Around April, the morning sickness subsided, and I was able to bridle back from eighteen hours every day to a paltry ten. Seeing a sliver of free time, I did what any writer would in that circumstance: I finished my second book. Thinking about it now, I’m not sure how I mustered up the energy to write that spring and summer, but in my heart, I knew that if I didn’t get it completed then, I never would. Other writers, artists, and musicians understand why I poured what little energy I had into the book, but she never could. She resented me for sitting down at the computer when I got home from work instead of coming to bed, unable to see that the hope of one day seeing a return from the books was the one glimmer of goodness in my career. Just as the TV was her oasis, Red Sky at Dawn was mine.
A friend of mine, a fellow writer from Virginia, listened to me vent about my frustration with education and convinced me to give the insurance business a try, so through the summer I planned on finishing out the last year of my contract, leaving the pizza place, and becoming an insurance salesperson. It was a good plan. My classes with the college were at night, so I could work through the day at the new job, build up a clientele, and still draw a regular paycheck from the school while waiting for commissions to roll in. The plan itself was solid.
Our due date with Finn was mid-September, but she began having blood pressure issues, so the doctor decided to induce Tuesday morning after Labor Day. I turned in my notice with the pizza place, worked Friday, Saturday, and Sunday in the Forge, and then spent Labor Day with my family. Tuesday morning, we got up around 4:00 AM, left Collin with her mother, and drove to the hospital to deliver our second baby. The tension between us was palpable. I had worked so many hours and had been absent from home so much that we had become strangers who barely liked each other. I felt no connection to Finn because I had barely gotten to sing to him or read him stories like I had Collin, and I felt pretty guilty about it. It wasn’t my fault; circumstances far beyond my control had caused it, but I felt like I had somehow let him down.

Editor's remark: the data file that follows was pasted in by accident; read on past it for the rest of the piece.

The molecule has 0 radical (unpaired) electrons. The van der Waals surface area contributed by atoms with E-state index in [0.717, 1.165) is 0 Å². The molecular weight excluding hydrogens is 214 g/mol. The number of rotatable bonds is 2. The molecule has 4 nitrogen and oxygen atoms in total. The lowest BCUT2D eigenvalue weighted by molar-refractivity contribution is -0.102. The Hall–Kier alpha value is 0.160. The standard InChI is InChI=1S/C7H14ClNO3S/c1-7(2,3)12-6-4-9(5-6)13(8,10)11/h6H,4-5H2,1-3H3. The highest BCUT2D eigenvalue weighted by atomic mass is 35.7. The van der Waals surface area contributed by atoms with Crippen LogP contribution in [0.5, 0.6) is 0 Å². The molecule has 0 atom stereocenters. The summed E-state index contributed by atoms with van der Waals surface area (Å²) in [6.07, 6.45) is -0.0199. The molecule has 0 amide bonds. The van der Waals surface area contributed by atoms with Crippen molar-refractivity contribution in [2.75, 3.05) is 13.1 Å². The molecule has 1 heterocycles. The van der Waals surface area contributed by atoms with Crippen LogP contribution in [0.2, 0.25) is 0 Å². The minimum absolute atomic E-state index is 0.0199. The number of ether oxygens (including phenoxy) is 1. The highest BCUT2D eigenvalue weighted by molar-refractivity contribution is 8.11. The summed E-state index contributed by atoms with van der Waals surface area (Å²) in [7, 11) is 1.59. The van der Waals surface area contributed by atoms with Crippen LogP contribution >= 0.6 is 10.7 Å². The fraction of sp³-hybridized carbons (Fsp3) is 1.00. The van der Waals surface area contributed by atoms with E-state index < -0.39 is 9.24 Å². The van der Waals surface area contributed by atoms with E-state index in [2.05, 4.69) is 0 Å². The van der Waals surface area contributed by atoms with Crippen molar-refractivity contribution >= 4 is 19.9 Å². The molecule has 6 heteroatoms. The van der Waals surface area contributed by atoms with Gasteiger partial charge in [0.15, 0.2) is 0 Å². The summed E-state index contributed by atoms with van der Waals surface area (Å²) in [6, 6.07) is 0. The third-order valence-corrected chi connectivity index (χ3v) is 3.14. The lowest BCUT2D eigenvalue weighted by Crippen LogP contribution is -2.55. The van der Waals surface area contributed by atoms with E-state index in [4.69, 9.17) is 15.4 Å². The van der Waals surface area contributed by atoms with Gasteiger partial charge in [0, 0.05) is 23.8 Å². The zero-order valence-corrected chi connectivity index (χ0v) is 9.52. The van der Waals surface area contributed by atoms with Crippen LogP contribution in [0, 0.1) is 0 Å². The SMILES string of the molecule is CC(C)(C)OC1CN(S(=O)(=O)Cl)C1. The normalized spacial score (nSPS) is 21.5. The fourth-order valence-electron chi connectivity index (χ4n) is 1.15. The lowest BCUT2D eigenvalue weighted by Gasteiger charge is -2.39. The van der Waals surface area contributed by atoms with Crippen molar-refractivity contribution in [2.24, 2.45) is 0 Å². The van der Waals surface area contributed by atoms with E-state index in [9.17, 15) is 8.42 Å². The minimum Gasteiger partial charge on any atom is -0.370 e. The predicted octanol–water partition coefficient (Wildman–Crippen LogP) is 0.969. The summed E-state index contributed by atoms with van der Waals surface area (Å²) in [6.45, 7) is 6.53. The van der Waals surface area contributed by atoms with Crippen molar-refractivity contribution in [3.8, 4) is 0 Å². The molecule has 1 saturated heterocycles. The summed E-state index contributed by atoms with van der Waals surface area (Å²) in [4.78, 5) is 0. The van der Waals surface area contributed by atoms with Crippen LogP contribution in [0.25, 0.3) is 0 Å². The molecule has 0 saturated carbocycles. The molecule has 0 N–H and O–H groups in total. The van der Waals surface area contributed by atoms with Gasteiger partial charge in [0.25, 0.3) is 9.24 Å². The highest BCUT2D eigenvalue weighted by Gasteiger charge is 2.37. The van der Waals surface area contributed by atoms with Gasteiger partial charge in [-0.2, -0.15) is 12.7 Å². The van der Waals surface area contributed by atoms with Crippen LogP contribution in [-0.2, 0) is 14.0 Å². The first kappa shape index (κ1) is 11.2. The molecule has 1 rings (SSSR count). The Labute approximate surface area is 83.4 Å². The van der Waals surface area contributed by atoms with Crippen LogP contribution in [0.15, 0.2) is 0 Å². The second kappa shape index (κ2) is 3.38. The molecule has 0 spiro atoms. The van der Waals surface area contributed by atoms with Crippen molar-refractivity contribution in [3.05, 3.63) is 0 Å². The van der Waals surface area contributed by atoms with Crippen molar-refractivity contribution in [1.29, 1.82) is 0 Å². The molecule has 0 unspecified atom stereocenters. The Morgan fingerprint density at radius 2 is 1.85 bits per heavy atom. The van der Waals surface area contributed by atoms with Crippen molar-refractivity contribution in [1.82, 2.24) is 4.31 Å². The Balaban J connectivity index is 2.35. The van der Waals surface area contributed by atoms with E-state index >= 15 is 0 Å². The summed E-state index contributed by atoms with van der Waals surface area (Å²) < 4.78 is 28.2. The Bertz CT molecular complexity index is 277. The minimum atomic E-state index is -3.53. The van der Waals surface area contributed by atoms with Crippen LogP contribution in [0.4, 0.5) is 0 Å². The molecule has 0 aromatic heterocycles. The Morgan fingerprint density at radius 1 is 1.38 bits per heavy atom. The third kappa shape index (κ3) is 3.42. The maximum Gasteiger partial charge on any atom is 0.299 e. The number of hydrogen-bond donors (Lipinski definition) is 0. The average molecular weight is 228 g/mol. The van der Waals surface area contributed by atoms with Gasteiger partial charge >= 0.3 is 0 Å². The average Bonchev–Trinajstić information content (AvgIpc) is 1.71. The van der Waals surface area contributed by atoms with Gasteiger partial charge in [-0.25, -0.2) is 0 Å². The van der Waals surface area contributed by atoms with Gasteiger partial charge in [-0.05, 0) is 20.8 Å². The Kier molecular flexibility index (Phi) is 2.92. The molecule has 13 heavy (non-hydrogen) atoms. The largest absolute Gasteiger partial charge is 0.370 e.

The delivery was pretty nondescript. Our doctor administered the Pitocin, the contractions started, she dilated, and around 5:00 PM he was born. Unlike the 26 grueling hours of labor with Collin, this delivery was straightforward and drama-free. We watched a few DVDs on my laptop, tried to have small-talk, and bickered. The only real drama concerned my class that night. Both of the people who had agreed to cover it for me backed out at the last minute, so there was no one to start the night. Our hospital was five minutes from the campus and ten minutes from our apartment. Our plan had always been for me to pick up her mother and Collin soon after the delivery, so once I had been assured by the nurses that both she and the baby were fine and in no danger, I left the hospital at about 5:45, drove to the college, passed out quizzes, told the class to leave when they were finished, drove home, and hurried back to the hospital. I was back in the room by 6:30, but she was angry that I had taken the time to go to my class. To this day, that bothers me. I had tried to get someone to cover for me, but both of the people who had agreed to do it left me no time to find a replacement. I don’t feel like I did anything wrong by taking fifteen minutes to take care of my responsibility to my class.
That’s my memory of Finn’s birth. He’s an amazing child: very bright, incredibly sweet, and truly special in a way that anyone who’s around him notices right away. One of my biggest regrets is that I haven’t gotten to be more a part of his life. I love him, and we have a solid relationship, but he has spent more of his life away from me than with me. One day, I hope to rectify that, and I hope that as he gets older he understands that I love him every bit as much as I love Collin.
That’s all I can say for now. My heart can’t go any further tonight.